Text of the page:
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Why big pharma needs to be braver

The last few years have seen the pharmaceutical industry undergo a rapid metamorphosis in the face of unprecedented change, but communications are one area that still needs an injection of bravery. The pharmaceutical industry can no longer be about presenting information in uninspiring ways. Their communication must effectively weave imagination, creativity, and science into the foundation of what they do if they truly are to capture and maintain HCPs hearts and minds.

Why big pharma needs to be braver

Over the decades, the pharmaceutical industry has settled. The old adage, “if it’s not broke, don’t fix it,” has seemingly become a motto of the industry when it communicates with healthcare professionals (HCPs). But the safe and dull doesn’t inspire, it does not engage, and it does not evoke reactions. However, adopting a creative communication style can help overcome this hurdle.

There has never been more stimulus vying for the attention than there is today, especially for overwhelmed and distracted HCPs, scientists, and medical liaisons. To demand their attention is precisely the reason why the pharmaceutical industry needs to make sure it is crafting its communications with a focus on ensuring the message is filled with imagination, science and empathy.

Communication that demands attention

Black text on a white page might sound uninspiring but there’s a reason why Stephen King became the juggernaut he is today; he carefully crafted stories that excite millions of people globally whilst other authors ended up in bargain baskets. Black text on a white page is still single handily one of the most effective communication methods, but unlike the maestro King, the way the pharmaceutical industry’s stories are told are often just not evocative enough to attract the audience into wanting to know more.

The pharmaceutical sector tends to adopt an understandably conservative approach, broadcasting bulk amounts of facts and statistics and whilst it’s vital information that needs sharing, sterile text is not going to cut through all the other generic communication for a time-poor HCP. But, black text on white paper isn’t dull if the story told with them, is electric.

To quote another great storyteller Kurt Vonnegut, writers should "use the time of a total stranger in such a way that he or she will not feel the time was wasted."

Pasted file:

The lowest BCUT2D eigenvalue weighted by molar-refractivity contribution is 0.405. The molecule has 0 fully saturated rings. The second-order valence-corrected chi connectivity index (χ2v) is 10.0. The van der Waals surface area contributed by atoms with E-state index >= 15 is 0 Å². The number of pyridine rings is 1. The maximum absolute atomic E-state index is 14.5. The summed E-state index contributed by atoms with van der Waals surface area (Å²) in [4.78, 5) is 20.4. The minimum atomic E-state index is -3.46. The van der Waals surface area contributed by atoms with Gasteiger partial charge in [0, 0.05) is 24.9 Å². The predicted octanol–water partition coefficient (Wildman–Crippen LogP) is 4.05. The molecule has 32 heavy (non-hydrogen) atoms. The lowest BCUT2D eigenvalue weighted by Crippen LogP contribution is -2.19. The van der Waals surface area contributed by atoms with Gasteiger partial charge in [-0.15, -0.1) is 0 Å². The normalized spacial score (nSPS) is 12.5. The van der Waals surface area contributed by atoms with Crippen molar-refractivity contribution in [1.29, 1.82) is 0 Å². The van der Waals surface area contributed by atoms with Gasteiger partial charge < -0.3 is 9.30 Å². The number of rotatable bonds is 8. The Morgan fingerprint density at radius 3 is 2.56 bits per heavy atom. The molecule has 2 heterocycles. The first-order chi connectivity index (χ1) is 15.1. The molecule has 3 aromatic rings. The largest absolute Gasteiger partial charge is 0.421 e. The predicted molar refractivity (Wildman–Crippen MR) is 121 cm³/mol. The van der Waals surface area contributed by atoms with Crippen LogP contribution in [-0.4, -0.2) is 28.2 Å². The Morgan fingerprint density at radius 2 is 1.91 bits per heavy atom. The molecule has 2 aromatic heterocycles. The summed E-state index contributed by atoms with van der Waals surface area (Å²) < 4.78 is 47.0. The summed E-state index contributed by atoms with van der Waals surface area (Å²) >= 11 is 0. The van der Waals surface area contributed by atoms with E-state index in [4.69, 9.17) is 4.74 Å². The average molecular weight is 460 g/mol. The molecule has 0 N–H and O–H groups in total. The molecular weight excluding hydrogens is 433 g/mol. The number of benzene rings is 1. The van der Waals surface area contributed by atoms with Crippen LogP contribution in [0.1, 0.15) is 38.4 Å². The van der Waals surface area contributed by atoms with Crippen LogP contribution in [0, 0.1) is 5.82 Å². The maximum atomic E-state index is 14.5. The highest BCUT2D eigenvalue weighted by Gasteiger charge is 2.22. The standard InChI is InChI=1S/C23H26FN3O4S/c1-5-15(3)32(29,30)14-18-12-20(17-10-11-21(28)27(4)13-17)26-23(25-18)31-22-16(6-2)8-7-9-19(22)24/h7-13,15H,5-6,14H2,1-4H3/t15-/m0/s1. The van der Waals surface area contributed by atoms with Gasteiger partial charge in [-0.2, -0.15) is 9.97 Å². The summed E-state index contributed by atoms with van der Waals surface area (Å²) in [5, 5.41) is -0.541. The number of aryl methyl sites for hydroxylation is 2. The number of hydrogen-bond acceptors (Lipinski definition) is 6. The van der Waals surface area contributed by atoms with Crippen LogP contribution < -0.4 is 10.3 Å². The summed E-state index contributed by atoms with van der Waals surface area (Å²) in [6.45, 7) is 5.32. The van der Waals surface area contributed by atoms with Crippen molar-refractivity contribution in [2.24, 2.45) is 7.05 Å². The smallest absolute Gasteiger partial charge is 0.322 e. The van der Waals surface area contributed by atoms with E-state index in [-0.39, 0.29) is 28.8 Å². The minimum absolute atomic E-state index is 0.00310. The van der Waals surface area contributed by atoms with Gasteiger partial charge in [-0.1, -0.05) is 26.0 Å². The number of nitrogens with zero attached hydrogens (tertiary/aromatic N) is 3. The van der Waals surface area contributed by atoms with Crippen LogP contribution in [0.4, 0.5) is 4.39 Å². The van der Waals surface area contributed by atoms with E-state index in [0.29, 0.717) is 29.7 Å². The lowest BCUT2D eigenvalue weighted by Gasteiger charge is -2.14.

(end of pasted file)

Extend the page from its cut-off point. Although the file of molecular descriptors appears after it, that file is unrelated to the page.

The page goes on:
The story is key, but communication also needs to be sensitive to an audience’s preconceived ideas and long-held perceptions. Imagine challenging or attempting to change a belief that someone has held for years, their brain might instinctively try and disregard it. This is due to confirmation bias, which works to confirm what you already know and ignore what doesn’t fit within that. This means that when you do challenge those strongly held beliefs, you need to do so in a way that stops the person long enough to allow the message to be received. You’d need to do it in a way that has maximum impact. So how is that done?

By using empathy. An empathetic approach when talking to your audience is essential if the message is to resonate with the hearts and minds of the audience. HCPs, for example, may know the science of what their patients are going through, but not fully grasp the true reality of living with something day to day. For the pharmaceutical industry to elevate its communication and give a level of insight to their HCPs, providing an empathetic, human snapshot into the world of a patient, will not only deepen their HCPs understanding and knowledge, but also encourage effective use of treatment for the right patients. Committing to brave, empathetic and insightful scientific storytelling isn’t a thing of wistful fancy, it can quite literally be a matter of life or death. The pharmaceutical industry needs to understand the real story that needs to be told, and think not just of what they want to say or they are mandated to say through legislation, but of what that story will mean to the reader and ultimately how that reader (the HCP) engages and interprets the story and translates it into patient care.

It’s also good practice to remember that a picture paints a thousand words, so the pharmaceutical industry needs to make sure they are coupling a compelling scientific story with imagery that strikes the eye and invites someone into what is being conveyed. So often we spend our life on autopilot, so we need to visually stimulate people into paying attention.

Healthcare start-ups that are disruptive by nature are entering the industry knowing that they need to be bold and brash when it comes to creativity, language, and imagery to communicate their message. They want to stand out, be seen and be heard in a way that is agile and adaptive to the industry.

The last few years have seen the pharmaceutical industry undergo a rapid metamorphosis in the face of unprecedented change, but communications are one area that still needs an injection of the start-up vibe. The pharmaceutical industry can no longer be about presenting information in uninspiring ways. Their communication must effectively weave imagination, creativity, and science into the foundation of what they do if they truly are to capture and maintain HCPs hearts and minds.

Whilst they’re currently little fish, big pharmaceutical might want to pay attention to the start-up space and their approach to communications, before they start taking over more of the pond.

20th May 2022

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Page & Page and Partners

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